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3 Stars Out Of 5
February 21, 2014
Caylor Evans has a bad history when it comes to men, so she has devoted herself to her teaching and writing careers. Enter struggling artist Dylan Bradley who has moved back to Nashville after a bad relationship breakup and being fired from his job. Neither seems to be ready to be involved in a new relationship, but never underestimate a grandmother's meddling.
Right up front I'm going to say this story was really not my cup of tea. I liked the first book much better. This book seemed to place too much of the storyline along Caylor's academic career and Dylan backstory.
The scenes between Caylor and Dylan fell flat in to many places and there was not as much private interaction between the two as I would have liked. I couldn't find any romantic spark between them and their scenes always seemed to have other people in them. I just saw them as good friends rather than a couple.
I did liked the fact that as very young adults Caylor was once a secular romance writer writing steamy romance novels and that Dylan once used himself as a model for the cover of a couple of those books. I did like the fact that as they grew and matured they rergetted these choices yet neither were ready to admit their mistakes to anyone. That was something that they had to grow together as a couple and learn to trust each other.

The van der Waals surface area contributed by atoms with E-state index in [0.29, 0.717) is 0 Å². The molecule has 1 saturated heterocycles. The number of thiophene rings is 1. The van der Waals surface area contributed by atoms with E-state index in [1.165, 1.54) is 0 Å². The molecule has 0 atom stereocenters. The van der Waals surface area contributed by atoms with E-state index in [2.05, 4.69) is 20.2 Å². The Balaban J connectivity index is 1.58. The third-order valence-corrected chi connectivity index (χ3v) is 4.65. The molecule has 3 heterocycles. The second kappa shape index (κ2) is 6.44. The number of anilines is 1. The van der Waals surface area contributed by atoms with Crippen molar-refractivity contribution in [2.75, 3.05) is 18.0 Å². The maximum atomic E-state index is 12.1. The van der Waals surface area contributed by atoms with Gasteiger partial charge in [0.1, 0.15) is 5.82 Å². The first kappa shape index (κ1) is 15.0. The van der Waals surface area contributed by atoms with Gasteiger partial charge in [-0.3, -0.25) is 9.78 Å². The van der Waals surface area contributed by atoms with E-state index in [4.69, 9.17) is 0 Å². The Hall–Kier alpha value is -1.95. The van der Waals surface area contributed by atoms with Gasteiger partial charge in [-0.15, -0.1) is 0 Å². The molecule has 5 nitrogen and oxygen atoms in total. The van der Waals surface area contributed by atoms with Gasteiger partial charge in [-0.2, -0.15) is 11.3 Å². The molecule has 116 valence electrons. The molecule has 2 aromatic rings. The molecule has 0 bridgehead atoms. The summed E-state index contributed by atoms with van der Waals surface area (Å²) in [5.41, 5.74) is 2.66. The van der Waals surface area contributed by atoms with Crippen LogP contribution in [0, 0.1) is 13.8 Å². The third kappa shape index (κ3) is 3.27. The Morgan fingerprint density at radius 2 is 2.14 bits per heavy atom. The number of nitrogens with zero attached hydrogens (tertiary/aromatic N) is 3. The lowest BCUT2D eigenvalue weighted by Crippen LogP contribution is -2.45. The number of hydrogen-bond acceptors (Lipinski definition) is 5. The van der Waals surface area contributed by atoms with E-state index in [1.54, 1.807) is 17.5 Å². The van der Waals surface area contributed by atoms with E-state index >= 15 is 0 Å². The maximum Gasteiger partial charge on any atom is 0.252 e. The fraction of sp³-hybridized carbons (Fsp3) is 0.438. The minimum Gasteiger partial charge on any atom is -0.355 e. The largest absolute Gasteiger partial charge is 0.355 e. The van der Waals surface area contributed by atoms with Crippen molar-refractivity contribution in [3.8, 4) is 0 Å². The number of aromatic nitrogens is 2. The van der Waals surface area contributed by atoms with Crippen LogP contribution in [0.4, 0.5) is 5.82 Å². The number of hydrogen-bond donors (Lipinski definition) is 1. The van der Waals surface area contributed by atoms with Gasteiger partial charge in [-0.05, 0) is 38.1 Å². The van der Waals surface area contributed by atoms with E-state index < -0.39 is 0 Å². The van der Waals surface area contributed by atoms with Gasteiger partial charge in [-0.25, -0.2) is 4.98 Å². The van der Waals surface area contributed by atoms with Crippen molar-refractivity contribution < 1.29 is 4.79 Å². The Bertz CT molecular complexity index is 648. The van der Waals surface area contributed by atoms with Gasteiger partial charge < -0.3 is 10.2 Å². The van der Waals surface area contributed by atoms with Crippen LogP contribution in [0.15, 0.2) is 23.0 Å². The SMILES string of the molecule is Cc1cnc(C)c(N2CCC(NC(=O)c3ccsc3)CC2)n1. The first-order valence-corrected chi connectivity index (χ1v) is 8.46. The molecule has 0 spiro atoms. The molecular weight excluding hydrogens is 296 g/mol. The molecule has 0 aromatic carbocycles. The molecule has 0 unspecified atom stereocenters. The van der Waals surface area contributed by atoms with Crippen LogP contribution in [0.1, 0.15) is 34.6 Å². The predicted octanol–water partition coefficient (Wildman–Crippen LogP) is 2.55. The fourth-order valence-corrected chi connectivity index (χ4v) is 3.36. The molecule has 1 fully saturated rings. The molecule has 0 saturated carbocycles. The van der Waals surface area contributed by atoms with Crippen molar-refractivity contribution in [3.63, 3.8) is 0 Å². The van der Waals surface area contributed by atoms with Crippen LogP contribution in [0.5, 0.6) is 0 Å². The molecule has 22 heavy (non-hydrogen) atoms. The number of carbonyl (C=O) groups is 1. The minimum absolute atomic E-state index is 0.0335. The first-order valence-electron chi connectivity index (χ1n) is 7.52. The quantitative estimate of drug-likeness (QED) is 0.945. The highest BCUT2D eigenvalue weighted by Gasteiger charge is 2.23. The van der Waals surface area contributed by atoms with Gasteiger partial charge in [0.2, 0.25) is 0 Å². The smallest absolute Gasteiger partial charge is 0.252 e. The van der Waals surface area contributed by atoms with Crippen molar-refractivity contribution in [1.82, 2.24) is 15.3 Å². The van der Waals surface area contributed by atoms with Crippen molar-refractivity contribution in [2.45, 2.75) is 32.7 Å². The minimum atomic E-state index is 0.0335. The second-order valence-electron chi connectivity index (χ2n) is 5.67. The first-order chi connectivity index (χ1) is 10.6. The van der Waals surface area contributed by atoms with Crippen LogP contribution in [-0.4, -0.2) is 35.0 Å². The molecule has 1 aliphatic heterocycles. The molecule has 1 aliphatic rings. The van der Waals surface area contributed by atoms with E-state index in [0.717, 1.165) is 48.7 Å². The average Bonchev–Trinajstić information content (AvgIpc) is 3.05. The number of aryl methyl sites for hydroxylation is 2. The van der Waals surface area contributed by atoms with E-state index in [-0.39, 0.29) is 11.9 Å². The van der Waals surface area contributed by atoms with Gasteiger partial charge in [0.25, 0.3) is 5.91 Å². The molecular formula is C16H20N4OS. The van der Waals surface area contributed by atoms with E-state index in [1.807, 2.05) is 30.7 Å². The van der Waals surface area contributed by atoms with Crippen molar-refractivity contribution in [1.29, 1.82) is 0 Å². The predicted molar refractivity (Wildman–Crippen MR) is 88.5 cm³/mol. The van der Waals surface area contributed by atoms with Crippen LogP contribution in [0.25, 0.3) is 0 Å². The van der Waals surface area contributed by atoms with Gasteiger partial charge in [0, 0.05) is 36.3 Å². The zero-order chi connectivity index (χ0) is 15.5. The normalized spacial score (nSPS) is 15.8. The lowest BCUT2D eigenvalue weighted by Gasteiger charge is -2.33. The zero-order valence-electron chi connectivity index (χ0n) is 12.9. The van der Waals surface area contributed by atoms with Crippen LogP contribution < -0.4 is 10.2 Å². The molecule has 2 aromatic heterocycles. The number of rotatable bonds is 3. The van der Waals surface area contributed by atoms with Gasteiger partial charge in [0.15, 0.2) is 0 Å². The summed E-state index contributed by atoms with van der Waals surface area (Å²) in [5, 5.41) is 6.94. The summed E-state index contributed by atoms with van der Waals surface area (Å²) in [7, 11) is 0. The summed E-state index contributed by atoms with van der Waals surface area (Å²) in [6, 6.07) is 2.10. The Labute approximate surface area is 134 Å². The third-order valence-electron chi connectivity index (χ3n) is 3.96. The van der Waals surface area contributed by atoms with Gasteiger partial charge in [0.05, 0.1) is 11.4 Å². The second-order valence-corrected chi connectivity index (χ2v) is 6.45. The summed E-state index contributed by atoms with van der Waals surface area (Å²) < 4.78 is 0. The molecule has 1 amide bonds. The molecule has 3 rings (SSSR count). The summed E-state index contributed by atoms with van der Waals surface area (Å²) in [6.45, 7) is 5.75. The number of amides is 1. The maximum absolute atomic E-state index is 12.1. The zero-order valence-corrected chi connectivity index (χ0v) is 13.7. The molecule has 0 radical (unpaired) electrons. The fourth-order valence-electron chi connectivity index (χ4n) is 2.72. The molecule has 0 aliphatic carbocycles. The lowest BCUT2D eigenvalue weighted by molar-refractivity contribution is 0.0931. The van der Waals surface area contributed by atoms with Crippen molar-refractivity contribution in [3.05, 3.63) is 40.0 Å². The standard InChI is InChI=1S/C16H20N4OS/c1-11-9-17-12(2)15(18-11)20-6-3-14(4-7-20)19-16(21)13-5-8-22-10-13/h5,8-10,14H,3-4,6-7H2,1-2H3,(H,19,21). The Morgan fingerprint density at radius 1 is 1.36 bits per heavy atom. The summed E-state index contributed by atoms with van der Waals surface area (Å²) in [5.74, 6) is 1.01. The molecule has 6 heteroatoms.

I didn't find God too much in this story. I think that's what bugged me the most. There were a couple of place that everyone went to church, but there was really no personal interaction with God.
As usual Sassy, Caylor's grandmother, stole the book for me. She was smart and funny and energetic. I just loved all the scenes she was in. There were several places that I snickered and laughed. The part where Dylan finally stands up to his parents was really good and the scenes with Dylan and his brothers was wonderful.
Would I recommend this book? If you want a very light read then yes I would.
I like to read about honorable heroes, they can be human with failings, but still someone I would wish for my friends or family to marry. I wouldn't recommend Dylan, a guy who can be told to tattoo himself, live in an immoral relationship and change his main occupation, just to please a superior female. To imagine someone marrying a guy who is undergoing counselling for his every move doesn't bring "happy ever after" to mind ! I pity Caylor rather than approve. The Ransome series were better, but now I think I will avoid this author.